d. Inspect for coolant cleanliness by withdrawing a small amount of coolant into a
clean and clear container. Look for rust, foreign particles, and/or sediment. Drain, clean,
and flush any cooling system that is contaminated. Look inside the radiator to see if the
flow tubes are clean. If not clean, use cleaning compounds listed in Table III.
8. Use of Engine Cooling System Cleaning Compounds
Table III shows accepted cleaning compounds
and their National Stock Numbers (NSNs).
Table III. Cleaning Compounds
Do not use acid cleaner and Alkaline cleaner together. Mixing acid cleaner and
Alkaline cleaners will lose effectiveness to clean radiator. Use acid cleaner
first for removal of scale, corrosion, and oil fouling. Use Alkaline cleaner for
removal of silicate gelation. Removal of silicate gelation is the primary
use of Alkaline cleaner. All other uses provide marginal results.
Use cleaning compounds listed in Table III when necessary to clean heavily rusted or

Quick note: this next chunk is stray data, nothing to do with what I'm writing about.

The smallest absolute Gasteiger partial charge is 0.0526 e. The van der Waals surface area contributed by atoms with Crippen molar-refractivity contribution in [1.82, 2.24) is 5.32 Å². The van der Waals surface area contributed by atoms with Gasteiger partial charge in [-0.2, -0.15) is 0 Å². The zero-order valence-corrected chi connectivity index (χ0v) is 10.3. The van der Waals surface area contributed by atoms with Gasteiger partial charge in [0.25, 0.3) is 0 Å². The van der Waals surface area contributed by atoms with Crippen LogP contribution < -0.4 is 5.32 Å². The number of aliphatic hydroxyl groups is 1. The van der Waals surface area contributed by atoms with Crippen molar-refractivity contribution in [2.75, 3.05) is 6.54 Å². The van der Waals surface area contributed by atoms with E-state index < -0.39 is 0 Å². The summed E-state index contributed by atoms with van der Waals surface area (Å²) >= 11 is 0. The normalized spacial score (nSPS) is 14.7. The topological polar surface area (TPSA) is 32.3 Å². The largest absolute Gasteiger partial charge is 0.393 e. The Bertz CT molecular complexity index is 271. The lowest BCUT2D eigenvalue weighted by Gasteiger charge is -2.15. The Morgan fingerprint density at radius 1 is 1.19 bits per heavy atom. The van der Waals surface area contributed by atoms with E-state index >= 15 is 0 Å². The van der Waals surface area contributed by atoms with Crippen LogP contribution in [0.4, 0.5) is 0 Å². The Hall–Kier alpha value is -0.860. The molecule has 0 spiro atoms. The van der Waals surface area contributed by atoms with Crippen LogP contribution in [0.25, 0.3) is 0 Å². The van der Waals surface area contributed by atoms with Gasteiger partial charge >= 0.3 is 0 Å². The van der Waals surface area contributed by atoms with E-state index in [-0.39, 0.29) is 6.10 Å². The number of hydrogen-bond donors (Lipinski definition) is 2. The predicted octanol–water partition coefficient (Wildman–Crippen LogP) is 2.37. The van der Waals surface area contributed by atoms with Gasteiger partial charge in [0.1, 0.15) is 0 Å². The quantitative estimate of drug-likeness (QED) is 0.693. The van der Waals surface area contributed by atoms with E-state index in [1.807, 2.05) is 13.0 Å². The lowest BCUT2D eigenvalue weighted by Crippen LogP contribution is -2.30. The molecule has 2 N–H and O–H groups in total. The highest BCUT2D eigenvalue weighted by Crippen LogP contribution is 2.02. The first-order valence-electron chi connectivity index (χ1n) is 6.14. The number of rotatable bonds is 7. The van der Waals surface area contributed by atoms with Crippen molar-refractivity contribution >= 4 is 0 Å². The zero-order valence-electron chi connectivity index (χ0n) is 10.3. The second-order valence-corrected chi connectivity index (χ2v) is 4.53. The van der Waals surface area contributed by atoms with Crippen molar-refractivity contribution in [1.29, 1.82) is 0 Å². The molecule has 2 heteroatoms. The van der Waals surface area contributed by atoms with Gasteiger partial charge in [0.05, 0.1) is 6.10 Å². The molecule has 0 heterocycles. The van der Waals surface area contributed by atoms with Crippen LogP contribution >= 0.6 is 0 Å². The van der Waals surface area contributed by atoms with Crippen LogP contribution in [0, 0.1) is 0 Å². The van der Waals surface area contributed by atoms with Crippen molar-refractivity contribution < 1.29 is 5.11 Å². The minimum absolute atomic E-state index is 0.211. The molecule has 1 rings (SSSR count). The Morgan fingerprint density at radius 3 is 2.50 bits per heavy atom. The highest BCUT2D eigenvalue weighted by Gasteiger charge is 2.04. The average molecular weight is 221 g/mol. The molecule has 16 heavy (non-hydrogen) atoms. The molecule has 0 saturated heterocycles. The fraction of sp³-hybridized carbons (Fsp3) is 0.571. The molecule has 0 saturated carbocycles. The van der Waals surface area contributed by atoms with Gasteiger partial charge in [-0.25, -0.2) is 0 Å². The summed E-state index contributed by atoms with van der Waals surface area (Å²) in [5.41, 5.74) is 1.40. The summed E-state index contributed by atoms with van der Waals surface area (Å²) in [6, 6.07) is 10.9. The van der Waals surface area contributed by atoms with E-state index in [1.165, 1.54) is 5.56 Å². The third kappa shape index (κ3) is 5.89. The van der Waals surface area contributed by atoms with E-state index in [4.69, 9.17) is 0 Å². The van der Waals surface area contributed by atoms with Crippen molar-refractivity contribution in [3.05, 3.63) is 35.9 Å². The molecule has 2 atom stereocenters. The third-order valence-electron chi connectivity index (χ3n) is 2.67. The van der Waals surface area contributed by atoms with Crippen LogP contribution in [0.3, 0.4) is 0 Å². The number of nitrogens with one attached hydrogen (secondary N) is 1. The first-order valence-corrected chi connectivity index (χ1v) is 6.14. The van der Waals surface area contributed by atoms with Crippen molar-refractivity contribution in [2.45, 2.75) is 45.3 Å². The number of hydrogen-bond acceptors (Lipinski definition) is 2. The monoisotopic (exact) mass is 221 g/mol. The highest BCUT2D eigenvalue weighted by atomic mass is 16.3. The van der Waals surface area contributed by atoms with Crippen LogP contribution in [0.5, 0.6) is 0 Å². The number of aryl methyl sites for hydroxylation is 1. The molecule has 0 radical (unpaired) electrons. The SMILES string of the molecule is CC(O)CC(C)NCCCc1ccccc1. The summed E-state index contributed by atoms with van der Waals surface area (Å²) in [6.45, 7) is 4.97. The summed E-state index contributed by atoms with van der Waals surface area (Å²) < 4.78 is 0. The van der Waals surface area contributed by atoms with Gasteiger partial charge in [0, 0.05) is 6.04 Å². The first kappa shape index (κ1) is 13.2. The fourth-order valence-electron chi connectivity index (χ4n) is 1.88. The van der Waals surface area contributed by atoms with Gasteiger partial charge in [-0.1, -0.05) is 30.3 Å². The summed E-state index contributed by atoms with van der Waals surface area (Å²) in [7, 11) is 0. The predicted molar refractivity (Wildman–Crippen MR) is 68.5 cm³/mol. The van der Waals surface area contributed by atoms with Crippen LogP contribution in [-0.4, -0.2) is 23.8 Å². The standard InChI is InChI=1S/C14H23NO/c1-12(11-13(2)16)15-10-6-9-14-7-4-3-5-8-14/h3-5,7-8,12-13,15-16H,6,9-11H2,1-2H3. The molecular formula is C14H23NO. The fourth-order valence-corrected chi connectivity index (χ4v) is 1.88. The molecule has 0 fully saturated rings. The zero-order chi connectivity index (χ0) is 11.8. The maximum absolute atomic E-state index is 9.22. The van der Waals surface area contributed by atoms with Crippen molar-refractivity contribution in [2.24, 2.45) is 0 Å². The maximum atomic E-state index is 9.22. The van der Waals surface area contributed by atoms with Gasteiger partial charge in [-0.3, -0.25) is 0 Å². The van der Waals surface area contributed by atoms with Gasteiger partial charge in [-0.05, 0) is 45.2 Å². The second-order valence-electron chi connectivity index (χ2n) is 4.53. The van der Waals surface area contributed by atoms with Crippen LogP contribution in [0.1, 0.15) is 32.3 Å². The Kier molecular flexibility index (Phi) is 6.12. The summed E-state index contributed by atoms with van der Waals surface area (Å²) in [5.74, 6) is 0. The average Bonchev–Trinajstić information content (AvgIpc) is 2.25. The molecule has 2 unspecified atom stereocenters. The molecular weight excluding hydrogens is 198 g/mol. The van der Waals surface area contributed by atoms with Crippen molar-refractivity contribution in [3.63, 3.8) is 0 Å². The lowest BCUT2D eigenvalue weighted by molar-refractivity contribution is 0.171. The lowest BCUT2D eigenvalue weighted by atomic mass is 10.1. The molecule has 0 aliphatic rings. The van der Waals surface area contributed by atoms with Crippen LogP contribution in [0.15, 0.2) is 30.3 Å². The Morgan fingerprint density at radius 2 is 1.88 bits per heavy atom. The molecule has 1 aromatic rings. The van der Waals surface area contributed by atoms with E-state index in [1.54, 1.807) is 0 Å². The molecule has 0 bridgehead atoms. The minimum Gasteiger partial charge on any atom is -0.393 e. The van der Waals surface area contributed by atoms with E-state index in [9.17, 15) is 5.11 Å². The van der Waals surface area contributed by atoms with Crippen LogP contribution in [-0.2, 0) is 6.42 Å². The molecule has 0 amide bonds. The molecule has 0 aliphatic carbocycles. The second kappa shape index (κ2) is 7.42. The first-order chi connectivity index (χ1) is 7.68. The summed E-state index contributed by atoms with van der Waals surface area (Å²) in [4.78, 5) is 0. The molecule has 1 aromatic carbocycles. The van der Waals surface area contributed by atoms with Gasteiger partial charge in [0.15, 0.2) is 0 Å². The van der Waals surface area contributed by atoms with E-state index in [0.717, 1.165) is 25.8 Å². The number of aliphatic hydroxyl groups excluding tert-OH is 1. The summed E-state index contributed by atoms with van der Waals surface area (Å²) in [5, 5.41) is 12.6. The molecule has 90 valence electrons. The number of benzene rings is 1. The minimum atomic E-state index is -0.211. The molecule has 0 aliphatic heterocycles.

partially clogged cooling systems. A 10% solution is suitable for most requirements
(1 Gal of cleaner mixed with 9 Gal of water). A 20% solution may be used for heavy
corrosion and scale deposits (2 Gal of cleaner mixed with 8 Gal of water).
9. Recycling of CID A-A-52624 Antifreeze
a. Recycling of used antifreeze conserves resources, reduces the cost of new
antifreeze purchases, and reduces the cost and problems of used antifreeze disposal.
b. An Antifreeze Recycling User's Guide is available from the U.S. Army
TARDEC/RDECOM (POLhelp@tacom.army.mil). The User's Guide provides product
recommendations, operating procedures, and precautions.
c. Currently, two antifreeze recycler units are approved for Army use. Their features
are in Table IV. You should base your selection of an antifreeze recycler system on your
organization's needs and resources.